- Slow Burn: So, overall, Iron Man hasn’t seen a lot of action in the past couple of episodes. He spent most of “Come the Conqueror” plugged into the Internet looking for Kang (only finding him at the very end of the episode) and most of this episode either at the controls of the quinjet or flying around in space, blasting scarab robots. He didn’t even get to use his uni-beam to blast through Damocles’ hull or scout things out with Wasp? Perhaps because now it’s his moment: as soon as Iron Man walks into this scene, he owns Kang. His repulsors bypass Kang’s invulnerable force field. They reduce scarab robots to scrap in an instant. He downloads technical specs to Ultron and assumes control of Damocles’ computers. Kang is done. When Iron Man shows up, he’s already lost, and from the way Cap talks, he knows that’s the case before we see evidence of it. System-wise, we can see a trade-off here: Iron Man’s player has been very patient, taking a back-seat role for some time and slowly building towards this moment, aided by the other heroes taking the forefront and keeping Kang busy.
- Last Licks: Note that although he’s essentially beaten, Kang does mix it up with Cap and Iron Man a bit further and it’s Cap who gets to take him down, now that Iron Man has deprived Kang of most of his advantages.
What do these episodes teach us about superhero game design?
Get ‘Em Where They Need to Go: If you’re going to have a supervillain with an orbital base, make sure the heroes at least have the option of going into space to confront him! The quinjet and space armor in this episode are just plot devices for getting the Avengers into space. Some game systems have mechanics for last-minute inventing or acquisition of equipment and such but this isn’t even that sort of thing, in my opinion; it’s just a cool bit of background color. If the Avengers didn’t have Stark to explain where they got all the cool stuff, it could just as easily have been Wakandan tech from Black Panther, stuff Ant-Man put together, loaners from SHIELD, etc. Don’t get too caught up in “Where did they get that stuff?” or in the issues of aerodynamics, space flight, and so forth. It’s a superhero scenario.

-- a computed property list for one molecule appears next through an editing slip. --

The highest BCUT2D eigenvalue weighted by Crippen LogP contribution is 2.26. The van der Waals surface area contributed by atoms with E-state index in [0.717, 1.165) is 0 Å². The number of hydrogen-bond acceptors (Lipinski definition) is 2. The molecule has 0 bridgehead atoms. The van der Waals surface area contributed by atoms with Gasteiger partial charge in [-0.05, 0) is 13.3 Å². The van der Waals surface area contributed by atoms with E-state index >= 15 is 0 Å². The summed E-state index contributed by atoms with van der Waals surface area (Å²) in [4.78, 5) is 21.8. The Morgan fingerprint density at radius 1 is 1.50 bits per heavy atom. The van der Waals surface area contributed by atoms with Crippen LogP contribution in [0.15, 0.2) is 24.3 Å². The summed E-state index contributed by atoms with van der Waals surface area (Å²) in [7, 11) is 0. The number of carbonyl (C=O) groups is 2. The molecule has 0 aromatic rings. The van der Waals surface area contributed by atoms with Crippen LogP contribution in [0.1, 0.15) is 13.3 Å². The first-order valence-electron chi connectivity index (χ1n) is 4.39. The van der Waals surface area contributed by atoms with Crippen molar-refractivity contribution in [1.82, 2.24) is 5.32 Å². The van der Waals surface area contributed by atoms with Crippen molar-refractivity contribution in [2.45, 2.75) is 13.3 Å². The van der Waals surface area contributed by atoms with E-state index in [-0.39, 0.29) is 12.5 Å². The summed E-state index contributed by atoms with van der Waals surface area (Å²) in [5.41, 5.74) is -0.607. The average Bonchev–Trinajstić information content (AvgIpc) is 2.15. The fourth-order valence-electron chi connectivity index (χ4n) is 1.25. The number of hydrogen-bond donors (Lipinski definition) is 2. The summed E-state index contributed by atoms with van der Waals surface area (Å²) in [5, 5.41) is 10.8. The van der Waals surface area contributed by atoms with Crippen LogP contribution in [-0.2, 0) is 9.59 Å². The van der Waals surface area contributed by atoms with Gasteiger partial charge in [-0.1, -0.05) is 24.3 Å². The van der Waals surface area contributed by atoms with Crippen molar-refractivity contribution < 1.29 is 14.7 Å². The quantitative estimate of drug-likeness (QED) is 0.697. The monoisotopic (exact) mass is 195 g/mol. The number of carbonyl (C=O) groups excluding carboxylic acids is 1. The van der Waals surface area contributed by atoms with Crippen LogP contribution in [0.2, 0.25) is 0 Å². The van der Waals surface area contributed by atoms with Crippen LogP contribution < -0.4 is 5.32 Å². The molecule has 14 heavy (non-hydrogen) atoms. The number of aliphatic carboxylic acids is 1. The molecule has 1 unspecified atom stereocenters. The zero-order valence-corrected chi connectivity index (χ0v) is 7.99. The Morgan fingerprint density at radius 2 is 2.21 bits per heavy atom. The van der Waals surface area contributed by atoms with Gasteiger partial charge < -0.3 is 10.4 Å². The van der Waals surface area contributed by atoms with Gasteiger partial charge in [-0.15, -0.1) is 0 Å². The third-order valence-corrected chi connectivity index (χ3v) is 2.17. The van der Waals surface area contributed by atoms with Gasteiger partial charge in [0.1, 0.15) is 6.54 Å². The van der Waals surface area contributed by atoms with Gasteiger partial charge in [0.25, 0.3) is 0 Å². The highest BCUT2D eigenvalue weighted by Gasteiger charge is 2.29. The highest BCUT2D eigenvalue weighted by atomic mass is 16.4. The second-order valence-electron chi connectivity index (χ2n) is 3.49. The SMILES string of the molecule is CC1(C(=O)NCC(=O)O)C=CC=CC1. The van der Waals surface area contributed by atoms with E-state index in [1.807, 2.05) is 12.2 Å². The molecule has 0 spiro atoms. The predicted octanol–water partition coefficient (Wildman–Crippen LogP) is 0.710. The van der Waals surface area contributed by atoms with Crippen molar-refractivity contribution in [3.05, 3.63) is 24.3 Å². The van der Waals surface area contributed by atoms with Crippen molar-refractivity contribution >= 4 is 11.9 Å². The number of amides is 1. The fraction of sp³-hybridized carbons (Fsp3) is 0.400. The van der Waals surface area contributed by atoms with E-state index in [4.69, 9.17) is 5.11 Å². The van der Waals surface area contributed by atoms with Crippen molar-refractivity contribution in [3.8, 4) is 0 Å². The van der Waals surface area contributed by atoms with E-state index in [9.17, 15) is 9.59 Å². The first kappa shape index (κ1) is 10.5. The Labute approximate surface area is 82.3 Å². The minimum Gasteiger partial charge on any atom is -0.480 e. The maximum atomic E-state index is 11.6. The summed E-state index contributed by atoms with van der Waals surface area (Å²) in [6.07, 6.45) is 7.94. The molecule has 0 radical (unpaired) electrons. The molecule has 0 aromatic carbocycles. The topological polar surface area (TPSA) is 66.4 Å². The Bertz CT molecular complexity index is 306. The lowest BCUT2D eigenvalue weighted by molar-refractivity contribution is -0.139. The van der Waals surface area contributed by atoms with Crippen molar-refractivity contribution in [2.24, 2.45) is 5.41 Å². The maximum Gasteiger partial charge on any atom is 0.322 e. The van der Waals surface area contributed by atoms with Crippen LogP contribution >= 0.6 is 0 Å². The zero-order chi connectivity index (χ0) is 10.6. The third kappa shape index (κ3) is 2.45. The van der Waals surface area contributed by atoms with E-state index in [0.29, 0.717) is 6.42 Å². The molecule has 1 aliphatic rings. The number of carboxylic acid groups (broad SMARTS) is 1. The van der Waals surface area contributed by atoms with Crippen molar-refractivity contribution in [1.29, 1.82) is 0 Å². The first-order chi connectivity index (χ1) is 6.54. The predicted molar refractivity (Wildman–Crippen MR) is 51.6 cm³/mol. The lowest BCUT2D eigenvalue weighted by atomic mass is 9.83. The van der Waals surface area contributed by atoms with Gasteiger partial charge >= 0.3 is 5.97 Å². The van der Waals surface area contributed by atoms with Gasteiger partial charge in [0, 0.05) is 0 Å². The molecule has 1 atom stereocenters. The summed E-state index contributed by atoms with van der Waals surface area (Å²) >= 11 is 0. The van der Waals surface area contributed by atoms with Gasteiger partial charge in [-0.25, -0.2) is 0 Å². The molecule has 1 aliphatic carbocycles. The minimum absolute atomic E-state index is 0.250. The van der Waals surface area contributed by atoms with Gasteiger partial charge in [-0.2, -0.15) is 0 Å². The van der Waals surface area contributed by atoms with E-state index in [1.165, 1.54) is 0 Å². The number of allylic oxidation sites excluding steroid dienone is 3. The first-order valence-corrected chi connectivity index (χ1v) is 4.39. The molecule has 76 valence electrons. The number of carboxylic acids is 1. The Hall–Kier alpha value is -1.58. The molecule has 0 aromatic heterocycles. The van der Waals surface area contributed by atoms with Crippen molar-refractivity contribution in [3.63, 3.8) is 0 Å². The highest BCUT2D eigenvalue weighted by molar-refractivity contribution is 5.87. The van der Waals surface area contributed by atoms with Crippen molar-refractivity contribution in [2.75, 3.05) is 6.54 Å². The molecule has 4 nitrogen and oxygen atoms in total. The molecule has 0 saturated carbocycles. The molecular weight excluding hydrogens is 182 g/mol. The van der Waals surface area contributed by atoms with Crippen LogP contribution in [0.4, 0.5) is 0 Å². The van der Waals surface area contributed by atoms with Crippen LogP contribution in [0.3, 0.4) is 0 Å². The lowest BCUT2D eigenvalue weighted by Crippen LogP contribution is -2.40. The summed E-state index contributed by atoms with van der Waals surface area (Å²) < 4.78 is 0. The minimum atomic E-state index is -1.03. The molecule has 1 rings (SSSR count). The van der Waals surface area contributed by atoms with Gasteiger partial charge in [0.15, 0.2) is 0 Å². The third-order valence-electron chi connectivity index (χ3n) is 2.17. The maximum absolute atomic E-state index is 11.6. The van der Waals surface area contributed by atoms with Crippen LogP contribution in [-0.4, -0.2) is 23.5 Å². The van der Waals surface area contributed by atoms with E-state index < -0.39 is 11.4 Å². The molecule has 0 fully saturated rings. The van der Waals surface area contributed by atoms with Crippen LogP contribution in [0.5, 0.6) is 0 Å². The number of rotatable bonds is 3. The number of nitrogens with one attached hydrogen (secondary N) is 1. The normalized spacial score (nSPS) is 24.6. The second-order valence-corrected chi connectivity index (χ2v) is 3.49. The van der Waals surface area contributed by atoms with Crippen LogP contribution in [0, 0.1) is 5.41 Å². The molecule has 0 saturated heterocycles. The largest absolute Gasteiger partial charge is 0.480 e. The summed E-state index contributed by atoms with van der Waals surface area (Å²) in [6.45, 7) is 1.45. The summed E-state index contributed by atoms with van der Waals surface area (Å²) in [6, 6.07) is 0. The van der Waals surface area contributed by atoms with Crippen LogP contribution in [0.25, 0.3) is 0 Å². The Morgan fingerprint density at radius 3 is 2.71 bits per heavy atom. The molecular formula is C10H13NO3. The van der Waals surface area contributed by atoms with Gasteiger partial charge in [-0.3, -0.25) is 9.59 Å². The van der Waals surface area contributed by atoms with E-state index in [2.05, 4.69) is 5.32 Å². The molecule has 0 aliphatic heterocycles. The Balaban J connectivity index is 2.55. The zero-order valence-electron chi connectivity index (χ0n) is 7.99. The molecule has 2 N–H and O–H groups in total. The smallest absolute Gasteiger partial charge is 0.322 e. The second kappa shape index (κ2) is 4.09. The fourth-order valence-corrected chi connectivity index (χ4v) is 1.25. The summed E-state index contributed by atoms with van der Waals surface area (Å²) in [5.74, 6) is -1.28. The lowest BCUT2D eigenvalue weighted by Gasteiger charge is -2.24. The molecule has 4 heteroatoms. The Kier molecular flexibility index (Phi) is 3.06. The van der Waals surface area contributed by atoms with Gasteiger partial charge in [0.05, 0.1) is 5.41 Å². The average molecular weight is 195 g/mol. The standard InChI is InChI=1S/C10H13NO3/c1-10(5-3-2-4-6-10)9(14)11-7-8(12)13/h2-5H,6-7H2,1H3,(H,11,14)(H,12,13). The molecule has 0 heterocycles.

The Victory is Equal to the Effort: In the superhero genre, willingness to sacrifice in a suitably dramatic fashion should equal a win of some sort. If Thor’s player is willing to sit out the rest of the adventure in order to take out the Damocles Weapon and save the city, then that should work. Likewise, if a player is willing to sacrifice a hero’s life in order to save the world, then that effort should succeed. Heroic sacrifice is rewarded. Anything less leads to anticlimax and a subversion of the genre (since in the real world heroic sacrifice often ends up being for nothing, or far more nebulous outcomes). It’s possible to build various formulae and rules around it but the basic rule of thumb is the hero’s success should be in proportion to the hero’s sacrifice, if they choose to go that route.
I Love It When a Plan Comes Together: Fun as it can be to deal the heroes complications and reversals, sometimes it’s a good idea to give their plans a fair shake and just let them enjoy a well-earned victory. Game-system objectivists (who think everything should be modeled and decided by the system mechanics) might bristle at the idea of the GM “letting” the heroes win, but ultimately every GM does so, since it is in the Game Master’s power to change the conditions of the contest at any time. There has to come a point where the GM chooses to not throw another roadblock or complication in the heroes’ path and lets their successful plan just be successful.
You Decide: It’s worth noting that the heroes are given the decision whether or not to send Kang back to his own time, knowing Ravonna (and possibly others) will face non-existence because of it. Wasp presents it as no decision at all (“We can’t send them back…”) because that’s what she feels, but it’s good to hand such decisions to the players and then let the story unfold from their outcome.
Next Up: The Casket of Ancient Winters